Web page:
​Maintaining healthy weight is a major conception factor. Our fat cells, says Jennings, produce estrogen, which in turn affects your menstrual cycle. "When you're overweight, your fat stores produce more estrogen than necessary—which can lead to irregular cycles, heavy bleeding and irregular ovulation," she says. "And when you're underweight, your body produces less estrogen, which can also impact ovulation. If you have too little body fat, your cycles can stop altogether."

Weight isn't just a female issue. "In men, over weight is associated with lower testosterone and challenges with sperm quality, " says Jennings.


The 'fight or flight' stress hormones, adrenaline and cortisol, can inhibit the release of hormones responsible for stimulating egg development and ovulation, as well as the main pregnancy hormone, progesterone. "When we're under stress, our body directs focus towards keeping our bodies healthy and alive," says Jennings. "Reproductive function gets pushed down the priority list."

Jennings recommends nourishing your nervous system with nutrients such as magnesium and B vitamins, as well as herbs like withania, chamomile, lavender, lemon balm and Siberian ginseng.

"Meditation is also powerful," she adds. "Even as little as five minutes a day can make a significant impact on stress levels."

Stress can be self-perpetuating, too, she cautions. "The basic message is: don't get stressed about being stressed!

Clean up your cosmetics

Reducing your toxic load can have a great impact on your conception wellbeing. As well as eating as many organic whole foods as possible, look out for household and beauty products containing Endocrine Disrupting Chemicals (EDCs), which can interfere with your natural hormone function. These include BPA, often found in plastic food and drink containers, and phthalates, used to enhance fragrances and on the ingredients lists of many perfumes, air fresheners, hair products, cosmetics, skin lotions and nail polishes.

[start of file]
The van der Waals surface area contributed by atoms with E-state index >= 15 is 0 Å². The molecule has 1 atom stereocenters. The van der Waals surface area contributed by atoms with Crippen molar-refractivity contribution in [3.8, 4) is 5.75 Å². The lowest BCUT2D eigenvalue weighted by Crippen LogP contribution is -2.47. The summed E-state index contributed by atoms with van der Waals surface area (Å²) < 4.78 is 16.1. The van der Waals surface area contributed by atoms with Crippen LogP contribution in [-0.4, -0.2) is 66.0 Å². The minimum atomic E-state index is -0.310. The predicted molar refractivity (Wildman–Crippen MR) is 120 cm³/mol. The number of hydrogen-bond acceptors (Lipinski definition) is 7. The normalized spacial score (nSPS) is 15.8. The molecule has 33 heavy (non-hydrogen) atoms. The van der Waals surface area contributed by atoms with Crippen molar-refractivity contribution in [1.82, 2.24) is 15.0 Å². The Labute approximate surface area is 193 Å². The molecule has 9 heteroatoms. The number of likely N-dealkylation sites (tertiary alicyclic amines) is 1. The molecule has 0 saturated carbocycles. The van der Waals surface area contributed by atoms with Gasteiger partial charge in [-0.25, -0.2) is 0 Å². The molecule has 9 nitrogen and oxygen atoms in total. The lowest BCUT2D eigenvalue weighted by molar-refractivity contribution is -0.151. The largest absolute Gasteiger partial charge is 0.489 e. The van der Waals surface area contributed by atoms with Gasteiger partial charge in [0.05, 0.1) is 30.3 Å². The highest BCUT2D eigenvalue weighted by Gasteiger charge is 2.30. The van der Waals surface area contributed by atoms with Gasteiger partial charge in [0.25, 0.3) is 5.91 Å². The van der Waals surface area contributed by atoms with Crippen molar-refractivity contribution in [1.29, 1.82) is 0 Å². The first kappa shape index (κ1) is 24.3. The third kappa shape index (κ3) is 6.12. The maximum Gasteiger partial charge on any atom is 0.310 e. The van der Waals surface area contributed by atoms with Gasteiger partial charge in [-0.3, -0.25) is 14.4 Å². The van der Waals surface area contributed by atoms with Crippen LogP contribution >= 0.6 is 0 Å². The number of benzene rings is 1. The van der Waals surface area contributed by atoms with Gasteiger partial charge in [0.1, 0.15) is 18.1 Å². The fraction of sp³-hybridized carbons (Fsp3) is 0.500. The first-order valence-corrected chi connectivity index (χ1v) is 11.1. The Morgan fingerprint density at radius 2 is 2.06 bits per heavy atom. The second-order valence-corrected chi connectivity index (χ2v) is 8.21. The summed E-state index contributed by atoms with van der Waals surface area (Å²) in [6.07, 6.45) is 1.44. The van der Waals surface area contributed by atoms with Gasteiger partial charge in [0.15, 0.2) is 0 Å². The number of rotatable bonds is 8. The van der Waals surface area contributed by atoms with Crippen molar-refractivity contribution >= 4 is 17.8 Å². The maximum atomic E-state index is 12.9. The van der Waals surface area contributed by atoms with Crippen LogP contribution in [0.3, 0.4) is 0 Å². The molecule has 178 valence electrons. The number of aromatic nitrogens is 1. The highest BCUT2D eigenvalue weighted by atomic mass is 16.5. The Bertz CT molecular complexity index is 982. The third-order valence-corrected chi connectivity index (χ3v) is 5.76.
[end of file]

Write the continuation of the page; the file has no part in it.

Says Jennings: "A review by Choice concluded there is growing scientific evidence that even at lower levels of exposure, phthalates and BPA affects your ability to conceive."

Eat more leafy greens

"When it comes to conception and pre-conception, do as your grandma told you and eat your greens!" says Tasha Jennings. Greens contain folate, which is fundamental to healthy conception and pregnancy, and also deliver supporting vitamins and nutrients including B6, B2, B12 and iron. For optimal nutritional benefit, avoid over cooking and instead keep your greens raw or lightly steamed for better folate levels.

Get more sleep

"Disrupted sleep affects all the key conception hormones, including estrogen, progesterone, lutenizing hormone and leptin," says Jennings.

To avoid this, and to boost the powerful antioxidant melatonin, she recommends her patients try to follow their natural circadian rhythm. "For example, dim the lights inside as the light starts to fade outside. Stay away from your devices and other screens at least an hour before bed. Enjoy a relaxing herbal tea or listen to a guided meditation before bed and ideally go to bed before 10pm."

Tasha Jennings is a naturopath and nutritionist helping proactive women and couples optimise their ability to conceive to create healthy pregnancies and healthy babies.